Yemen remains the world’s largest humanitarian crisis. After more than 4 years of a deadly conflict, millions of Yemenis suffer the consequences of intense fighting compounded with looming famine, outbreaks of epidemics and preventable diseases. Civilians face constant threats to their lives, safety, well-being and basic rights. The conflict has been marred by repeated violations of international humanitarian law, including mass civilian casualties and widespread destruction of infrastructure.
What are the needs?
Imports and distribution of food, fuel and medicine remain restrained, insufficient and costlier. This is due to the restriction of access to humanitarian assistance and the constant deterioration of the economic situation. In various parts of the country, water and power plants, factories, markets and shops have stopped functioning.
In 2019, an estimated 24 million people, 80% of the population, are in need of humanitarian assistance or protection. Currently, more than 20 million people lack sufficient food and 7.4 million people are at risk of famine.
The public health situation is dire, with several epidemics reported by health organisations. The country has been struggling with a record cholera outbreak since 2017; in 2019, more than 10,000 suspected cases were reported on a weekly basis in the 5 most affected governorates.
The depreciation of the Yemeni rial has worsened the crisis. Unless the economy stabilises, an additional 3 to 5.6 million Yemenis risk food shortages in the coming months. In July 2019, more than 4 million people in acute need of assistance lived in 83 remote and hard-to-reach districts where humanitarians face access constraints.
The United Nations and humanitarian partners report that around 70,000 people have been killed since 2016. During the conflict, more than 4 million people have been forced to flee their homes. More than 680,000 people have been displaced in 2018, mostly because of the fighting in Hodeidah governorate and along the west coast. In addition, more than 100,000 people were displaced in 2019 due to the intensification of fighting in al-Dhalee governorate. Reports of grave violations against women and children have spiked dramatically.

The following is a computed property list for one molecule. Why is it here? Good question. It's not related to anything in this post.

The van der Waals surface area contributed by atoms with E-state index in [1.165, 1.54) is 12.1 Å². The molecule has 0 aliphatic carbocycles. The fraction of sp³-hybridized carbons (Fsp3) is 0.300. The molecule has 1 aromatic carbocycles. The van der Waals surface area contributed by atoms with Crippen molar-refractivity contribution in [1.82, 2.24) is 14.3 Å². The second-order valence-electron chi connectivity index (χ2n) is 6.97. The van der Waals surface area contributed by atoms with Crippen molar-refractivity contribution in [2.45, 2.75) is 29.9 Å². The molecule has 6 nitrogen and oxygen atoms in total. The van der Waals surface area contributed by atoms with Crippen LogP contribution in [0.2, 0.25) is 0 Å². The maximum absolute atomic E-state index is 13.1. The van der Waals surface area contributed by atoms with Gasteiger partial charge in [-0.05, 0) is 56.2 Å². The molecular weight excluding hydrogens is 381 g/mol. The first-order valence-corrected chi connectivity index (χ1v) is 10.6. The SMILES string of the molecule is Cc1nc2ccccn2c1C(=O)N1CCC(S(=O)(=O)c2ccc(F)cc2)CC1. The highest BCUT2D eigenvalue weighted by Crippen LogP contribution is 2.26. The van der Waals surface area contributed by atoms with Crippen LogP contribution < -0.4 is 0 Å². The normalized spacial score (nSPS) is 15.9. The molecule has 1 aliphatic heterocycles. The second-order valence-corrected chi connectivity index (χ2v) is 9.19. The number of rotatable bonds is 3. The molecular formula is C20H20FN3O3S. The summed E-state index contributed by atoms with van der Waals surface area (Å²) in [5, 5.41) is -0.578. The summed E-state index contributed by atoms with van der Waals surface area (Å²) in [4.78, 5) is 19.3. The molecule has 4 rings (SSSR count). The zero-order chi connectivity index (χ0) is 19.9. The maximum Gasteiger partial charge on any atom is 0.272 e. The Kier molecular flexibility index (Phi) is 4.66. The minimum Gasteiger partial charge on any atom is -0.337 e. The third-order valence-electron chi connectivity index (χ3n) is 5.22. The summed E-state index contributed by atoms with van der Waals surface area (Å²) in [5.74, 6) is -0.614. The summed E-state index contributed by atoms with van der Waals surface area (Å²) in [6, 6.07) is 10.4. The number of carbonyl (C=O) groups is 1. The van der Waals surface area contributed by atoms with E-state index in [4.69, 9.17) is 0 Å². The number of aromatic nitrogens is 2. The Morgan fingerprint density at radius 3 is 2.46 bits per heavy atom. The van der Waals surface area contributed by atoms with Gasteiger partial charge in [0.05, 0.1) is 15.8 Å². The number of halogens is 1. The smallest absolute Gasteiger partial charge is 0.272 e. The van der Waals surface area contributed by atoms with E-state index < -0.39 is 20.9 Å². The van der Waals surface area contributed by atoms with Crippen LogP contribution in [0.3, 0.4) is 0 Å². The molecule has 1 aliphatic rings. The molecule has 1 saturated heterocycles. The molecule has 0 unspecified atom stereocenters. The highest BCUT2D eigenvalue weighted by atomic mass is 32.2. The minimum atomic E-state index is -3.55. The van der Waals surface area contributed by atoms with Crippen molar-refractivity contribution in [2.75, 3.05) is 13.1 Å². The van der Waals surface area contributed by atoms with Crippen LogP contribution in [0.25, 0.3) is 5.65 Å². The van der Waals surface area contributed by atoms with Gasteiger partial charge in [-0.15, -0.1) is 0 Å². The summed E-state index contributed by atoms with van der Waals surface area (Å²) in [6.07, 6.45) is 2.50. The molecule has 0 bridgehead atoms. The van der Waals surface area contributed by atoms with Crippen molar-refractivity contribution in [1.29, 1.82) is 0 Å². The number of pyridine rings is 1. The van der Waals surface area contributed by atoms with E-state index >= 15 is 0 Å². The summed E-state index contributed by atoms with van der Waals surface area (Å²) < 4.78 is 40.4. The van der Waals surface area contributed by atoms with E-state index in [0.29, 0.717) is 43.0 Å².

How are we helping?
Since the beginning of the conflict in 2015, the European Union has allocated €440 million in humanitarian aid to the Yemen crisis. In 2019, a total of €115 million has been allocated to humanitarian organisations to boost lifesaving efforts.
The EU’s humanitarian aid programmes provide life-saving assistance, such as food, water, emergency shelter, and hygiene items, to people in war-affected areas and to displaced populations.
EU-funded projects also treat severely malnourished children, as well as provide emergency healthcare and food assistance. In response to the cholera epidemic, the EU funds treatment centres and prevention activities, while also supporting emergency outbreak response in areas affected by measles and diphtheria.
In addition, the EU supports the United Nations Humanitarian Air Services (UNHAS), which provides critical and reliable air and sea transport to humanitarian aid workers and cargo.
In June 2018, fighting started around the city port of Hodeidah, which still is estimated to host around 250,000 civilians and is a critical facility for both commercial and humanitarian imports to the country. Around 500,000 people have been displaced from the city and require sustained humanitarian aid. Despite access and security challenges, the EU’s humanitarian partners continue to provide assistance to the affected population in the area as well as in other active war fronts in the north and south of the country.
In July 2019, aid agencies are implementing the world’s largest humanitarian operation in Yemen, with as many as 12 million people receiving life-saving assistance every month.
Last updated 20/07/2019